from Wiktionary, Creative Commons Attribution/Share-Alike License

  • n. Plural form of idyll.


Sorry, no etymologies found.


  • People have been giving the finger to the farm life since the first recorded scribbles of human history, and writing agrarian idylls from a nostalgic distance.

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  • With books like The Adventures of Tom Sawyer, Adventures of Huckleberry Finn and Life on the Mississippi, Twain explored many of the seemingly carefree idylls of the typical American boy's life.

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  • A nod to Robert Frost's paean to youthful innocence Nothing Gold Can Stay, Stay Gold bristles with naive optimism – all shimmering guitars and declamatory idylls.

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  • The pictorial models were the landscapes of Salvator Rosa, nicknamed "Savage Rosa" by the poet James Thomson; the "majestic" scenes of Poussin and the idylls of Claude.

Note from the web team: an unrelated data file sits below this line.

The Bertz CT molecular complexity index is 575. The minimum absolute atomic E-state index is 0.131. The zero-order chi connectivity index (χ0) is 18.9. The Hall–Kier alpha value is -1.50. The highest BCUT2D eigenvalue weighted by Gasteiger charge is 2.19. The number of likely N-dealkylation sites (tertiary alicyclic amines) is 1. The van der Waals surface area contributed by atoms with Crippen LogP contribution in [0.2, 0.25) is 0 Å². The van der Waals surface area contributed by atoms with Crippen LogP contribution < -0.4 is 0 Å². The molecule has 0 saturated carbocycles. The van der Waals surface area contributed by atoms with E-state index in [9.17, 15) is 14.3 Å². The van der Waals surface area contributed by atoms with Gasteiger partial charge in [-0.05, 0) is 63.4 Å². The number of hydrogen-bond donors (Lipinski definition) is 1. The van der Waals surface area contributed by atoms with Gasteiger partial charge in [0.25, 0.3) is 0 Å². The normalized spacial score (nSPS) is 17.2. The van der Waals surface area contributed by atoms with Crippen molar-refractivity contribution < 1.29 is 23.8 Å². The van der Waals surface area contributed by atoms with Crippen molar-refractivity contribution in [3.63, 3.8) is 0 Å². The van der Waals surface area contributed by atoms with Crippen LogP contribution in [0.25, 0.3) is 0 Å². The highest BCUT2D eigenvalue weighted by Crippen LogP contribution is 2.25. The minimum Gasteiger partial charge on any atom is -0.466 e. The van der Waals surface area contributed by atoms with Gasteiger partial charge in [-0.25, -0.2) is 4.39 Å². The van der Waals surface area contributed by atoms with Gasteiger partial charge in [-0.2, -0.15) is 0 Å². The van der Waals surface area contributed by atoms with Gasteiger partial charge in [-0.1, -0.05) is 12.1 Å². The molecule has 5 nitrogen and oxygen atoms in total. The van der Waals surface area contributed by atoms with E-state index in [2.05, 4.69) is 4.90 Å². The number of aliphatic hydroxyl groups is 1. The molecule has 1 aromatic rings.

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  • Advances in industry produced the train line that transported many of the artists from London as well as an industrial nouveau riche willing to splash out on images of pre-industrial idylls.

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  • Iceland's political landscape was closer to a Third World setting than the Nordic idylls.

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  • Entranced by the extraordinary, fragile life cycle of the large blue butterfly or by the "long wounded squawk" of cricketer Dominic Cork, two writers retraced idylls of childhood.

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  • Some writers, like the Nobel laureate Yasunari Kawabata 1899-1972, responded by staging novelistic retreats into rural idylls that seem set outside the realm of time and history.

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  • He devoted himself to joyful subjects -- frolicking bathers, domestic idylls, the drama of classical mythology, and the brilliance of Mediterranean landscape and sea.

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  • In France we usually and sensibly went to the seaside, staying in little rented houses, and while the ferry journey was an epic of vomiting and distress, these trips to Brittany or Normandy were genuine idylls – sunshine, child-friendly food, just enough sightseeing and small museums to be tolerable, regular intakes of ice-cream.

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